Three Simple Tips for Conserving Water

If there's one thing that's likely to shape how the Texas Hill Country and San Antonio areas grow and change in the next few decades, it's water—or access to it, at least. Water has, for all intents and purposes, supplanted oil as the South Texas version of liquid gold, and we're already seeing the effects of over-development and excessive use on local water tables and the Edwards Aquifer.

As a result, we all have a stake in moderating water use and ensuring our recharge systems can do the job. Besides, there's no better incentive to conserve water than your monthly utility bills, which probably won't be going down anytime soon. The good news is that water conservation is an easy task using the following methods.

Install low-flow showerheads, faucets, and toilets

In the past, low-flow products carried a sketchy reputation, largely thanks to poor construction and questionable performance. What's the good of having low-flow products if you have to use them two or three times as much to achieve the desired results?

Thankfully, today's low-flow showerheads, faucets, and toilets work incredibly well—you may not even notice the difference except when your water bill arrives. Low-flow showerheads, for example, can reduce water use by up to 50% over old fixtures; all together, low-flow products can cut your water use by around two-thirds. At today's rates, that's not chump change.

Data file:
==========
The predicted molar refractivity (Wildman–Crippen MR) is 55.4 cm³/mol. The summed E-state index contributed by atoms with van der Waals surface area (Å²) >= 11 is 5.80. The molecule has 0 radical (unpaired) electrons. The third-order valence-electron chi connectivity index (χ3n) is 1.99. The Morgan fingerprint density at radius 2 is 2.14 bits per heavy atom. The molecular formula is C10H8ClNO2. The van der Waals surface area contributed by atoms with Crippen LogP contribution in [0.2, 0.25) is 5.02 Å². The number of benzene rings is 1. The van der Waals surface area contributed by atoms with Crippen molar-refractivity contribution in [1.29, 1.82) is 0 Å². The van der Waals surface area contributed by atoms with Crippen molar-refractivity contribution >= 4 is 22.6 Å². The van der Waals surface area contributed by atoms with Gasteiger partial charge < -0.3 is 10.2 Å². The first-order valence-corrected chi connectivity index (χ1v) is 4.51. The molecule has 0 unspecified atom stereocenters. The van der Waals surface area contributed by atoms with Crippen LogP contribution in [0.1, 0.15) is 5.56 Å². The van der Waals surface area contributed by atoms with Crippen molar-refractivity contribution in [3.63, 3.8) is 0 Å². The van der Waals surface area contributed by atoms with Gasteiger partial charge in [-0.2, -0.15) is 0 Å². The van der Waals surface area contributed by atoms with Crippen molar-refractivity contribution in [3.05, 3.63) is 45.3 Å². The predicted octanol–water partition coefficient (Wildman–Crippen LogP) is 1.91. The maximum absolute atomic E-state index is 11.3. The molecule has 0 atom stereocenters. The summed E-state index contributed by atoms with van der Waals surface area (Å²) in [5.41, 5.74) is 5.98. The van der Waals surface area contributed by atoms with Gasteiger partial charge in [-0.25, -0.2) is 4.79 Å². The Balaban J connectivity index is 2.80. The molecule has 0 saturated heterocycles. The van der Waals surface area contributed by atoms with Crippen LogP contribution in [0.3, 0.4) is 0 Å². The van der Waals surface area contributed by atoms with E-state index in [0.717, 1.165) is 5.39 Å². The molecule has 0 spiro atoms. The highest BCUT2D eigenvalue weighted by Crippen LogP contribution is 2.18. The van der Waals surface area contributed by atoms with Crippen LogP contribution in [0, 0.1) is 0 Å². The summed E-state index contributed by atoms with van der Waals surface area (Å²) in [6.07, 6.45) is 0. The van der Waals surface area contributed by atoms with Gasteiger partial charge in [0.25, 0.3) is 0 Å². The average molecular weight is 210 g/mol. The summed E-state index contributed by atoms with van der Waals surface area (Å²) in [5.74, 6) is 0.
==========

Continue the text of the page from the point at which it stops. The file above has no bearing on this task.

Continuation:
McMillin homeowners have peace of mind knowing that low-flow products are standard in their homes; we won't tell anyone if you take the occasional long shower.

Landscape for low water use

An easy way to do this is to use plants that are native to the Texas Hill Country and drought-resistant grasses (McMillin uses only grasses approved by the San Antonio Water System, or SAWS.). Hearty plants like persimmon, pittosporum, forsythia, hollies, and live oak trees can be used and have the added benefit of maximizing curb appeal.

Moreover, make sure you're watering your plants more efficiently and effectively. Water your lawn only late at night or early in the morning, when the ambient air is cooler, to reduce loss to evaporation. Additionally, set up drip irrigation systems for garden and flower beds; these systems can reduce watering costs up to one-third.

Upgrade now, save lots down the road

By that we mean installing an automatic sprinkler system or recirculating hot water pump; both of these are options offered on all McMillin homes. Automatic sprinklers tend to be far more efficient in delivering the right amount of water to just the right place. Plus, you don't have to spend your time hauling hoses and tramping through the grass.

Hot water circulation systems can save up to 20,000 gallons of water per year by making hot water instantly available at any faucet in your home—no more waiting on the water to warm up.

For more tips on conserving water in your home, plus other great information on energy conservation and living green, visit McMillin Green.

Tagged in : San Antonio   Green Living